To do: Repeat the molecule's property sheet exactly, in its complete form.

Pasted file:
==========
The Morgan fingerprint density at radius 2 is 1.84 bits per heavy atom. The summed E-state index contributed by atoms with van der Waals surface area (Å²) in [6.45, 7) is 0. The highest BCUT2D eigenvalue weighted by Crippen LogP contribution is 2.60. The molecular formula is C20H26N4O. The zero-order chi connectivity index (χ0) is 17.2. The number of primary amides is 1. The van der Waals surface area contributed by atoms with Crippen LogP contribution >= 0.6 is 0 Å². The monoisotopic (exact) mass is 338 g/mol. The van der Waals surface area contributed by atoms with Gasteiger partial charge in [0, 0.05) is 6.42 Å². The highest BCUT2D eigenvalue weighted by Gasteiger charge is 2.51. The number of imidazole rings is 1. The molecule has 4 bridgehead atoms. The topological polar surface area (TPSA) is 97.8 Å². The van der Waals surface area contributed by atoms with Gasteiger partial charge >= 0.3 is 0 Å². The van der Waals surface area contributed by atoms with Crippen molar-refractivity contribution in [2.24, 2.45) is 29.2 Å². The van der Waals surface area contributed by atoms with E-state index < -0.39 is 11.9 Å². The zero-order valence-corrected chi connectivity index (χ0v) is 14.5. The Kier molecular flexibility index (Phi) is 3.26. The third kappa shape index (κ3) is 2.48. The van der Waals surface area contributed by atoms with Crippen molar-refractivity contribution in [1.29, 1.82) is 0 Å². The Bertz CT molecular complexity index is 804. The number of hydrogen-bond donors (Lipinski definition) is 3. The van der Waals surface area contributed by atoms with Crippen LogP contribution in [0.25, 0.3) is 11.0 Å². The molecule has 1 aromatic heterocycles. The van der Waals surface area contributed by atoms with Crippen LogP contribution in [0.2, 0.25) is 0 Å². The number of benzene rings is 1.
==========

The Morgan fingerprint density at radius 2 is 1.84 bits per heavy atom. The summed E-state index contributed by atoms with van der Waals surface area (Å²) in [6.45, 7) is 0. The highest BCUT2D eigenvalue weighted by Crippen LogP contribution is 2.60. The molecular formula is C20H26N4O. The zero-order chi connectivity index (χ0) is 17.2. The number of primary amides is 1. The van der Waals surface area contributed by atoms with Crippen LogP contribution >= 0.6 is 0 Å². The monoisotopic (exact) mass is 338 g/mol. The van der Waals surface area contributed by atoms with Gasteiger partial charge in [0, 0.05) is 6.42 Å². The highest BCUT2D eigenvalue weighted by Gasteiger charge is 2.51. The number of imidazole rings is 1. The molecule has 4 bridgehead atoms. The topological polar surface area (TPSA) is 97.8 Å². The van der Waals surface area contributed by atoms with Gasteiger partial charge >= 0.3 is 0 Å². The van der Waals surface area contributed by atoms with Crippen molar-refractivity contribution in [2.24, 2.45) is 29.2 Å². The van der Waals surface area contributed by atoms with E-state index < -0.39 is 11.9 Å². The zero-order valence-corrected chi connectivity index (χ0v) is 14.5. The Kier molecular flexibility index (Phi) is 3.26. The third kappa shape index (κ3) is 2.48. The van der Waals surface area contributed by atoms with Crippen molar-refractivity contribution in [1.29, 1.82) is 0 Å². The Bertz CT molecular complexity index is 804. The number of hydrogen-bond donors (Lipinski definition) is 3. The van der Waals surface area contributed by atoms with Crippen LogP contribution in [0.25, 0.3) is 11.0 Å². The molecule has 1 aromatic heterocycles. The van der Waals surface area contributed by atoms with Crippen LogP contribution in [0.2, 0.25) is 0 Å². The number of benzene rings is 1.